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I recently inherited a poorly-managed SQL server.

One of the databases is in rough shape. Here are the details:

  1. The .mdf file is a modest 369MB.
  2. The .ldf file is a bloated 29.7GB.
  3. The recovery model is set to FULL.
  4. The data file is backed up nightly without issue, and is 365MB.
  5. The transaction log has NEVER been backed up.

I've restored the nightly backup to the same SQL server and poked around in it to make sure data looks to be intact. When I restore that nightly .bak backup file it recreates the .mdf and .ldf files at 369MB and 29.7GB, respectively.

Being decent with SQL, but not what I would call an expert by any means, I have a few follow up questions on this situation that I am hoping to get feedback on:

  1. How is a 369MB .bak file restoring both a 369MB .mdf file and a 29.7GB .ldf file?
  2. Any suggestions on what to do regarding the recovery model and bloated .ldf file? We are only concerned about doing backups once nightly - we don't need to do differential backups at this time - but it's something I will tackle later.

marked as duplicate by Max Vernon, billinkc, joanolo, dezso, mustaccio Feb 25 '17 at 15:13

This question has been asked before and already has an answer. If those answers do not fully address your question, please ask a new question.

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How is a 365 .bak file restoring both a 369MB .mdf file and a 29.7GB .ldf file?

It's not restoring the data from the log file, or backing it up, it's just creating it with the same size as it was when backed up. Check the free space and it should be 99% free.

Any suggestions on what to do regarding the recovery model and bloated .ldf file? We are only concerned about doing backups once nightly - we don't need to do differential backups at this time - but it's something I will tackle later.

If you are only worried about doing backups once a night then change the recovery model to simple. If you leave it in full you will need to perform log backups as well. Once you switch the recovery model or start performing log backups you could do a one time shrink to get back the space.

  • Additionally, if you do shrink down the log file regardless if it's in FULL or SIMPLE recovery mode, keep an eye out for the LDF file to grow again. If it continues to grow quickly after you shrink it, then there are some HUGE transactions occurring and you will need to spend some time tracking down why the commits of huge transactions are so huge and get those tuned or split down into smaller transactions/batches. I've seen LDF files grow like this even in SIMPLE recovery mode because of poorly written queries from developers, report writers, and DBAs that don't understand this. – Pimp Juice IT Feb 25 '17 at 9:34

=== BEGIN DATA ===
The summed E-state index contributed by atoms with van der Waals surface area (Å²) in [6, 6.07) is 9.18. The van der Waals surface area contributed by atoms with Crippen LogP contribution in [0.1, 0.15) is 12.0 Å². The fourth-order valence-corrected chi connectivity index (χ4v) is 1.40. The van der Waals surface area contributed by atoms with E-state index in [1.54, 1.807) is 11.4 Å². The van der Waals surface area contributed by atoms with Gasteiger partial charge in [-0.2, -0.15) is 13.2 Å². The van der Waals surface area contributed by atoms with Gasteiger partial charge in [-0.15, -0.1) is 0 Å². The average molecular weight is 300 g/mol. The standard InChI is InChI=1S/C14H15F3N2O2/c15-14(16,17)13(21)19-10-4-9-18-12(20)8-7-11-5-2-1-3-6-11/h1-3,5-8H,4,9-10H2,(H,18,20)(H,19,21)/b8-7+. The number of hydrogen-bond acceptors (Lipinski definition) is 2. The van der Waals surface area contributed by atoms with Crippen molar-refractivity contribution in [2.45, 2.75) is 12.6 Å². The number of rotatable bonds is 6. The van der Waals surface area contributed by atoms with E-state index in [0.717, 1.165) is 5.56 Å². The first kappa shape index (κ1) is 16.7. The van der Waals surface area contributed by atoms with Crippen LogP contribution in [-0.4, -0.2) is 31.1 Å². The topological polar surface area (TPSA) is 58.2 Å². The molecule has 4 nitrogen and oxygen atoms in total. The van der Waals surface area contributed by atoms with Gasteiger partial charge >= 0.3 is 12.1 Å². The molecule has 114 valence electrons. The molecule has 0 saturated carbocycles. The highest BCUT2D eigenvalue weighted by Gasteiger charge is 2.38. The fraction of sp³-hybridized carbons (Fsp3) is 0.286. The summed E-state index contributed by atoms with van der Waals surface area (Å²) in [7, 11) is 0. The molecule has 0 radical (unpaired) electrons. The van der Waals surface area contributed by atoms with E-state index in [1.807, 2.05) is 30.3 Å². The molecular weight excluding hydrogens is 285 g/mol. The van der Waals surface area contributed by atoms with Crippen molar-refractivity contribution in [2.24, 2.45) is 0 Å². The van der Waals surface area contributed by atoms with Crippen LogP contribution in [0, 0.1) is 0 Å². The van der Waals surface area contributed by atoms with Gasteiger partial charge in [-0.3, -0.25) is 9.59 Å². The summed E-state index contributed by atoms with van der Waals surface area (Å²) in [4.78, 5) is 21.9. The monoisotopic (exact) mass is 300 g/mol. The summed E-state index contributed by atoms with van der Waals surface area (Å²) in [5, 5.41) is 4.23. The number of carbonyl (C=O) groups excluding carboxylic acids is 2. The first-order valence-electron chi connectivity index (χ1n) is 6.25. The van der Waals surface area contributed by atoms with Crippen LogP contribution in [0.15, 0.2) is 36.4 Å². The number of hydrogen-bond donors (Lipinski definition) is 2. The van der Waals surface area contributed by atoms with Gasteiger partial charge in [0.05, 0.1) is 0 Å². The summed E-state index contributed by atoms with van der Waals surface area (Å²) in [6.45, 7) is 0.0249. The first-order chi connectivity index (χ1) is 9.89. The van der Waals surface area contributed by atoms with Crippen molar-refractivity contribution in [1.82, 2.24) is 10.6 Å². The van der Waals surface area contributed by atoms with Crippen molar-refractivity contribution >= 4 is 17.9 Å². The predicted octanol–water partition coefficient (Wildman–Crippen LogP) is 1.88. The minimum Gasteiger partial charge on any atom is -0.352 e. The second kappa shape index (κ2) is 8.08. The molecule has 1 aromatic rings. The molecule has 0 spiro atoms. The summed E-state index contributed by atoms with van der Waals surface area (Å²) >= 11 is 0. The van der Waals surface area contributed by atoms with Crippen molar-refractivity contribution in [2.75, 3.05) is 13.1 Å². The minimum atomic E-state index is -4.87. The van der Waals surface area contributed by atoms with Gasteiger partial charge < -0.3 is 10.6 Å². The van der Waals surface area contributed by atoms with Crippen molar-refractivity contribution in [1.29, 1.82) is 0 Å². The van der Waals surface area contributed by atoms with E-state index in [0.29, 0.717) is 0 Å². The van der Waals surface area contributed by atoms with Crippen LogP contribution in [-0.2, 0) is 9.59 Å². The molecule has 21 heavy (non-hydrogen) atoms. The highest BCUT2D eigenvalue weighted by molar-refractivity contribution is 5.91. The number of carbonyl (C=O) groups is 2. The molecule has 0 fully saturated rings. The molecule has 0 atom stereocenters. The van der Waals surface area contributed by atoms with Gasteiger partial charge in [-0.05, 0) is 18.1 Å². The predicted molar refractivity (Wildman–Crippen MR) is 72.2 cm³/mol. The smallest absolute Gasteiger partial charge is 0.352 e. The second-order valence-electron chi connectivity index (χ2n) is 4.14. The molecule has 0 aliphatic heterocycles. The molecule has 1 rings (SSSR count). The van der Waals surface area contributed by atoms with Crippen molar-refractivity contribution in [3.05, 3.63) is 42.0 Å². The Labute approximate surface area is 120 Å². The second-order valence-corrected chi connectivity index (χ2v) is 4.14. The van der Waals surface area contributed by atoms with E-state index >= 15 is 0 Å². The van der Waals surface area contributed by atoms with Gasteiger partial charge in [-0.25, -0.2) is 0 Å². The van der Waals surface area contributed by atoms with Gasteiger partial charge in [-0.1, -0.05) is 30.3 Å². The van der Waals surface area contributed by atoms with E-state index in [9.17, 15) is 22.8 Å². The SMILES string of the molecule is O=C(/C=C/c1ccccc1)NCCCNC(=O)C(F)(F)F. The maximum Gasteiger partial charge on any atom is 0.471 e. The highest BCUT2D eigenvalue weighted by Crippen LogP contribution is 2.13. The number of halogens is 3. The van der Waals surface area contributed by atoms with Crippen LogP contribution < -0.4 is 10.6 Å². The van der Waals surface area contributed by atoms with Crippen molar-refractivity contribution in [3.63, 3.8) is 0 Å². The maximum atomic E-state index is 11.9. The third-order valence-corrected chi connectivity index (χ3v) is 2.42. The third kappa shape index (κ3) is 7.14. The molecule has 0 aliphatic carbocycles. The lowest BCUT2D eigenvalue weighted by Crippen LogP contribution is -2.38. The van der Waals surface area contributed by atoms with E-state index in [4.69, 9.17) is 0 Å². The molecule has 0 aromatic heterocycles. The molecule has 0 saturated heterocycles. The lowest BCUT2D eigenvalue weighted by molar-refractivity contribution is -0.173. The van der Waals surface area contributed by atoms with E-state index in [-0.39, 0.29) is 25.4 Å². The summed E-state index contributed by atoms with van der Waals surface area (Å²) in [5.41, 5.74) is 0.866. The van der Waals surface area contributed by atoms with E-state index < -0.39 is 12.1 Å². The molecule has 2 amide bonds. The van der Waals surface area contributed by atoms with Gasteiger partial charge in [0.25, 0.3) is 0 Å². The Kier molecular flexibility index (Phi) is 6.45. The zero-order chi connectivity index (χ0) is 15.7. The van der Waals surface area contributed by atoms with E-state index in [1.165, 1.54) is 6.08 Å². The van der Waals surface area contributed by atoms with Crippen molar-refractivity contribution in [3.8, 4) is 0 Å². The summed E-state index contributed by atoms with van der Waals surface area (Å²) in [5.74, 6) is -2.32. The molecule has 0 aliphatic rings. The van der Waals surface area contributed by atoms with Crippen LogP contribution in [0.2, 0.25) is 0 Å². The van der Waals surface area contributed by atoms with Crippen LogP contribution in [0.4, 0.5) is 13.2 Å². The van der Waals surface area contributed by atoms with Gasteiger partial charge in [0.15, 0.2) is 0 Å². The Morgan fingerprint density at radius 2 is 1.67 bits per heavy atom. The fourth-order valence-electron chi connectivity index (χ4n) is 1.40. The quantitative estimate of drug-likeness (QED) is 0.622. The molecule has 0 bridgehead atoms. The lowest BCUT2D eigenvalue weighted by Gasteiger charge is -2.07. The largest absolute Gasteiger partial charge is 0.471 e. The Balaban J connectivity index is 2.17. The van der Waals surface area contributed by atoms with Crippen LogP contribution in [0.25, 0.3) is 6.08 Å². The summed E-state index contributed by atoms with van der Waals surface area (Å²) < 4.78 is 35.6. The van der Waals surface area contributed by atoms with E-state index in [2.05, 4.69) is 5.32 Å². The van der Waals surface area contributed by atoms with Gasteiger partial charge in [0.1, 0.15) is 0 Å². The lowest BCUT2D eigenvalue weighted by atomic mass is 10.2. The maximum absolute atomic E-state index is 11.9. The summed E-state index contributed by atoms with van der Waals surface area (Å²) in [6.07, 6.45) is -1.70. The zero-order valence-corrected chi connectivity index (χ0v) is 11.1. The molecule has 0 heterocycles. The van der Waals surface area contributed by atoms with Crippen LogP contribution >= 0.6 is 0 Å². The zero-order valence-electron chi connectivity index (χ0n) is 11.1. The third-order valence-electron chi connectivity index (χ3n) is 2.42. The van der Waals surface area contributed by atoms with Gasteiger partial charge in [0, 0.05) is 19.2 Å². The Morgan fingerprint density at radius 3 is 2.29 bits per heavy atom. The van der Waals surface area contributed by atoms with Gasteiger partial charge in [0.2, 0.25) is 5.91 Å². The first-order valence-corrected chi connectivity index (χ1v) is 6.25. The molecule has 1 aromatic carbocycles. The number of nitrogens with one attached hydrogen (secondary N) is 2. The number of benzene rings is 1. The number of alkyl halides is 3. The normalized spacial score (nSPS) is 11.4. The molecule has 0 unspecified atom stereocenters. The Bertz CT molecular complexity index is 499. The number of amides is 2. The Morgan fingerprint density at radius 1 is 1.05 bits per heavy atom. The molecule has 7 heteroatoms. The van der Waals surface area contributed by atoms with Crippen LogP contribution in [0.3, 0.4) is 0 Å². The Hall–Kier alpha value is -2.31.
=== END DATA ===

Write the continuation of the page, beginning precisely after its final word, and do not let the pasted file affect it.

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The fact that the backup is 365 MB while the transaction log is almost 30 GB and the database is in FULL recovery, and yet there's never been a transaction log backup is a bit perplexing. There may be something else going on that's allowing for transaction log reuse besides a backup.

If you want to double-check whether log backups are happening, you can do this from Management Studio. Right-click the database, and go to Reports, Standard Reports, Backup and Restore Events. Expand "Successful Backup Operations" and see if any log backups are happening.

If not, then check whether or not the database is regularly being changed from FULL recovery to SIMPLE and back to FULL again. This will show up in the SQL Server error log as something like Setting database option RECOVERY to SIMPLE for database 'Scratch'..

With that out of the way, you can shrink the transaction log to something more sensible - probably around 25-50% of the size of the database - using DBCC SHRINKFILE. You'll want to make a transaction log backup first to make sure active log space is marked for reuse. Next, run EXEC sp_helpfile to get the name of the transaction log file (the logical name in the name column, not the physical filename), then shrink it to an appropriate size, e.g. DBCC SHRINKFILE('Scratch_log', 128) (the size is given in MB).

Note that it may not fully shrink to the target size depending on what portion of the log file is in use. If that's the case, you'll want to run CHECKPOINT, then run another log backup, and DBCC SHRINKFILE again.

Then for ongoing maintenance, I would recommend leaving the database in FULL recovery, and adding a nightly transaction log backup just before the full backup. This way, you'll at least be able to recover the database in the event of a failure of whatever volume the data file is on (assuming the transaction log file is still safe), and also retain the ability to do point-in-time restores.

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1) Backups are typically compressed, they will be less than the size of your data and the size of your log.

2) If you run a database in full recovery model you need to back up your transaction logs or they will grow indefinitely. If you don't care about transaction log backups you should switch back to simple recovery.

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